Very interesting to see the comments on this. I’ll add that in addition to forming a 501(c)(4), Political Action Committees (PACs) can be formed for political groups that want to endorse candidates. There are sound reasons for having different rules governing the different activities. 501(c)(3) charitable nonprofits are only one type of tax-exempt organization, and the public trust in charitable nonprofits is advanced by the current rules against electioneering.

  • Linda Czipo

    Thanks, Vu, for this piece. I couldn’t agree with you more.

    I urge anyone who hasn’t taken a moment to do so to please read Section 116,
    the appropriations rider that’s moving in the House and currently has the most
    traction.

    Section 116 doesn’t repeal the Johnson Amendment. It doesn’t remove the ban
    on electioneering by 501(c)(3)s. It very specifically prevents the use of funds by the IRS to investigate violations – no matter how severe – by religious organizations, by imposing a series of procedural conditions that are virtually impossible to meet. Meanwhile, it does nothing to impede investigation of violations by secular organizations. It’s intended to allow a tiny fraction of religious organizations to engage in partisan electioneering, disregarding the fact that a huge number of denominations and religious orgs/leaders across ideologies do NOT want this. It’s hugely unpopular and likely unconstitutional.

    There are plenty of existing structures – (c)(4)s, PACs, etc. – as well as individual engagement, individual candidacies, for people to be active in partisan politics, and we need more involvement by good people at those levels as well. But that’s not the same as encouraging partisanship within a 501(c)(3) environment, which I am convinced would open up a huge Pandora’s box, exacerbate divisiveness, make it much harder to build bridges for problem-solving.

    Finally, most 501(c)(3)s don’t come close to the level of advocacy, lobbying and nonpartisan voter engagement that current law already permits. MANY more orgs need to systematize these activities on a regular, strategic, sophisticated and forceful basis. Contrary to what some have suggested, “nonpartisan” ≠ “spineless,” as countless very effective (c)(3) advocates can attest. If more organizations aren’t raising their voices, it’s because there’s so much confusion and misinformation about what existing law actually allows, and because not all make the connection between advocacy and other aspects of mission.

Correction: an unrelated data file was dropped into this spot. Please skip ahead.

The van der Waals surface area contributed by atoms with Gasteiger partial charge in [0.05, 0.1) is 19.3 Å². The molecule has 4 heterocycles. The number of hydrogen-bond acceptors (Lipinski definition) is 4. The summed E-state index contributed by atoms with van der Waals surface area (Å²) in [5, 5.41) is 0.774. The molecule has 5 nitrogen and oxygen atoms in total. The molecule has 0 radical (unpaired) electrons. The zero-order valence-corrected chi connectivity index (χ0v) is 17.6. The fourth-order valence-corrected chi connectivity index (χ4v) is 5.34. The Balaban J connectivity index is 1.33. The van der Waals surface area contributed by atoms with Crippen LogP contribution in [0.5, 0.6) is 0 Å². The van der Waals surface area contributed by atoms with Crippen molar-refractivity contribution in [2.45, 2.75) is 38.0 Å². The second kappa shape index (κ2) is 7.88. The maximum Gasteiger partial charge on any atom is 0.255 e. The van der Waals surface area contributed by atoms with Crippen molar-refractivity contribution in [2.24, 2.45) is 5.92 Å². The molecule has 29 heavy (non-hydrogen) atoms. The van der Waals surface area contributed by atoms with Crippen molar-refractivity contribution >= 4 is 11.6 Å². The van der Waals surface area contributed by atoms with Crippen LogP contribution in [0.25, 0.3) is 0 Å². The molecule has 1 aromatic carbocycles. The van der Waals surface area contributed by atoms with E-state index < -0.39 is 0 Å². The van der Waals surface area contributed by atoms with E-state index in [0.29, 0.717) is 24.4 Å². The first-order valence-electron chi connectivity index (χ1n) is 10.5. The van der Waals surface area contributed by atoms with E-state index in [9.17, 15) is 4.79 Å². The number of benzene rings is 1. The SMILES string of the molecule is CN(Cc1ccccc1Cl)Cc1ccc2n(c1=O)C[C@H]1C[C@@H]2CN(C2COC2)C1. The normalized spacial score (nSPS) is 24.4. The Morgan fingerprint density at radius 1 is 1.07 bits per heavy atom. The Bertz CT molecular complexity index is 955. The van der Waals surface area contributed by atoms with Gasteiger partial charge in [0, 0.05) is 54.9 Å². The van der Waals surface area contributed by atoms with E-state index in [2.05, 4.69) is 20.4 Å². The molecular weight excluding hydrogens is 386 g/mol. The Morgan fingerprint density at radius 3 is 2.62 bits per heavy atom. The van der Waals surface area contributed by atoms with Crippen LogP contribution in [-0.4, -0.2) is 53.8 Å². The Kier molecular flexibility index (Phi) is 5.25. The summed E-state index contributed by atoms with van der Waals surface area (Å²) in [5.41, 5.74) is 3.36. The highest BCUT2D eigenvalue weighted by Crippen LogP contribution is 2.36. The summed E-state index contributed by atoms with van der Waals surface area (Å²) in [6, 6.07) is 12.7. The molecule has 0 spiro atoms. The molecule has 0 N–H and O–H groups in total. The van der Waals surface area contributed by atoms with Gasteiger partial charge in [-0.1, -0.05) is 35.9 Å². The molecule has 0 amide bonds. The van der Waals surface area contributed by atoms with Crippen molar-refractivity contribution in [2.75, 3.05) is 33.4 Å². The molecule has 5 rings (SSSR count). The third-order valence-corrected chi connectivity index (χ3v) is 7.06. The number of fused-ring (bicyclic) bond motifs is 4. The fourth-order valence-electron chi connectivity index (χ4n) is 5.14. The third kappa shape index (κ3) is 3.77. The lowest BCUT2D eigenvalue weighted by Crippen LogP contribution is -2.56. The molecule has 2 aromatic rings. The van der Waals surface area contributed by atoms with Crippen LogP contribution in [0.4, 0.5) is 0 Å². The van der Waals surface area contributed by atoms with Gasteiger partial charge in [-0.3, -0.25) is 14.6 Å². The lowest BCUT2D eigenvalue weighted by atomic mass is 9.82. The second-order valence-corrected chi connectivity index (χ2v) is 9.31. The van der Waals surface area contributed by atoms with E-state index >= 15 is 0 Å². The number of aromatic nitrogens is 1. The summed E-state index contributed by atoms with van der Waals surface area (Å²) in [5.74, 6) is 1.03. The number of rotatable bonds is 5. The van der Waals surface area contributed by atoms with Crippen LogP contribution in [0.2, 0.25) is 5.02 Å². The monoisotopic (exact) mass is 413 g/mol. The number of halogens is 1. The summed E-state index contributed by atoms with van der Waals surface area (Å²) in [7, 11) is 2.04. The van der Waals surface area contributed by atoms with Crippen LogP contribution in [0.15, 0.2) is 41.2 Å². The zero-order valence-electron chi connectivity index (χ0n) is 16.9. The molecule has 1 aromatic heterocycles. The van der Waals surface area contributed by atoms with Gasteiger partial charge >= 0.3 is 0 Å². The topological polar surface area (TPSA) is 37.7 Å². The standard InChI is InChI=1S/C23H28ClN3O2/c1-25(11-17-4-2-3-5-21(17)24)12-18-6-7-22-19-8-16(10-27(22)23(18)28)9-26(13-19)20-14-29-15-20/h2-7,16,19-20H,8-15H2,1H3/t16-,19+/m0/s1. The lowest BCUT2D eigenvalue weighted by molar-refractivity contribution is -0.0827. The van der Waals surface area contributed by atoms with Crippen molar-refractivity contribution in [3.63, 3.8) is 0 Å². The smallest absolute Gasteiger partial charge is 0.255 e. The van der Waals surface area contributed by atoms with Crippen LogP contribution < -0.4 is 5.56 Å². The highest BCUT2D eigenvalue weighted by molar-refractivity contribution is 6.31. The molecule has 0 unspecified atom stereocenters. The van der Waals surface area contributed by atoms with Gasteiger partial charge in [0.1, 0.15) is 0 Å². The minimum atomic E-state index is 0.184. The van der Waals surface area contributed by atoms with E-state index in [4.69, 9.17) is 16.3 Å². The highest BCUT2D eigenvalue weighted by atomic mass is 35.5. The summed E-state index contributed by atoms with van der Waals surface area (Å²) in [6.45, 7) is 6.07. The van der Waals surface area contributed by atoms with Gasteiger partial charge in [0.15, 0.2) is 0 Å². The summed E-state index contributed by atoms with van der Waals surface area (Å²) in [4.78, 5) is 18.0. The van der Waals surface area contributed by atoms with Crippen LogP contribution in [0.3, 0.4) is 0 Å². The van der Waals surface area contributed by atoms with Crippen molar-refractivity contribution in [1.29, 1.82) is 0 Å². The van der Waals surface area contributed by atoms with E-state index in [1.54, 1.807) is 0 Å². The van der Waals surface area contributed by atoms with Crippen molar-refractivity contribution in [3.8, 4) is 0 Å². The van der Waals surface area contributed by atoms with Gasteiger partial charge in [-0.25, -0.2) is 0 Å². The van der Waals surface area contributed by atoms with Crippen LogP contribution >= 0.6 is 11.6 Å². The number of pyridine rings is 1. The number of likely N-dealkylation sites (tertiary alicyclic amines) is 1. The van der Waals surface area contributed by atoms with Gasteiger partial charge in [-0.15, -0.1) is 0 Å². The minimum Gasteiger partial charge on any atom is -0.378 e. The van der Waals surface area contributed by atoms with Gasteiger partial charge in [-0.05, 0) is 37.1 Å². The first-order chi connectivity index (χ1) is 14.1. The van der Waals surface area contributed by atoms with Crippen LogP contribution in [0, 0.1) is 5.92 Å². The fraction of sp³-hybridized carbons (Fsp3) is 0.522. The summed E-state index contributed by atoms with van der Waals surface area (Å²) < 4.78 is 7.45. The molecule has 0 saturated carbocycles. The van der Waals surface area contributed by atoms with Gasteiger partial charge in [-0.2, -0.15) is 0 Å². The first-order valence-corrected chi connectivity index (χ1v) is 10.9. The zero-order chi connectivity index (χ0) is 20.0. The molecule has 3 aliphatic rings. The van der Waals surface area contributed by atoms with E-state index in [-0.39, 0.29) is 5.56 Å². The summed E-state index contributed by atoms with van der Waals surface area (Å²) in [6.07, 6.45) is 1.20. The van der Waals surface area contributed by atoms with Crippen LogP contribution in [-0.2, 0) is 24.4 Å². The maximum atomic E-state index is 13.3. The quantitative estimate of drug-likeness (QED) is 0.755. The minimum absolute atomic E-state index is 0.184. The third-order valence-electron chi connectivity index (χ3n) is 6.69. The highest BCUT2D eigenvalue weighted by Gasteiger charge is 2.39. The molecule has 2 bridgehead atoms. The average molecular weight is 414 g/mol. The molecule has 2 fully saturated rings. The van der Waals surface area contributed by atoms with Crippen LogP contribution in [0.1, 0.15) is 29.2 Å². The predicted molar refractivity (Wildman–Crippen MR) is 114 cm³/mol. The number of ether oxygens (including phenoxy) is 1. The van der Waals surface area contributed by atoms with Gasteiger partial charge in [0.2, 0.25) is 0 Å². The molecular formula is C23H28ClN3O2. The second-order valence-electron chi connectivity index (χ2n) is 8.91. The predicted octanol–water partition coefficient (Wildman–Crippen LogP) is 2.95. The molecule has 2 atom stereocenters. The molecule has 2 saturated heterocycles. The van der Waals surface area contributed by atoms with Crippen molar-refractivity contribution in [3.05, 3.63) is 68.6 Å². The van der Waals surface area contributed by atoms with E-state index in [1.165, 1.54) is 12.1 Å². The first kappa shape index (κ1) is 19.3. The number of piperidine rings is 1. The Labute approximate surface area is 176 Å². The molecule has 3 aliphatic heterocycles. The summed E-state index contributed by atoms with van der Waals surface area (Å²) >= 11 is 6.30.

Let’s start with building a culture within our organizations, and among funders, that values and invests in advocacy and civic engagement by (c)(3)s as highly as fundraising and direct service, and let’s leave the Johnson Amendment alone.

    (P.S. This is not spam. My first two attempts to post were flagged.)

  • David Heinen

    From my experience working in the nonprofit sector for most of the past two decades, Vu’s “horrifying scenarios” certainly ring true. Even with minimal IRS capacity for enforcement of the Johnson Amendment, the requirement that 501(c)(3) organizations stay out of partisan politics is an underlying part of why the public trusts the work of 501(c)(3) nonprofits. It also gives nonprofits a great excuse to
    stay out of the race to win influence on policy by making the most campaign contributions. Today, 501(c)(3) nonprofits typically influence policy decisions by sharing stories and data about the work they do. If politicians began to expect nonprofits to make campaign contributions to gain influence on policy issues, the reality is very few of us would have the financial resources to compete with business
    interests, and our influence on public policy would likely be diluted.

    Furthermore,repealing the Johnson Amendment is unnecessary to achieve the goal of free speech for nonprofits, churches, and the individuals who lead these organizations. Many nonprofit leaders already give their personal time and money to political campaigns. Here in North Carolina, many of our elected officials work for, or serve on the boards of, 501(c)(3) nonprofits. This type of political activity and political
    speech by individuals associated with nonprofits is already allowed under the Johnson Amendment.

    Much of the push for repealing or amending the Johnson Amendment seems to be coming from those who mistakenly confuse engaging in partisan politics with speaking out on policy issues. Nonprofits can already take positions on policy issues – even contentious ones. We don’t need to change the existing law to be able to speak out on policy issues that are core to our missions.

  • Jane Van Ingen

    I know I’m late to this discussion but I was on vacation. Thank you so much for bringing much-needed attention to this matter. I have signed the letter and have used this controversy as an opportunity to open the door to greater financial transparency where I work.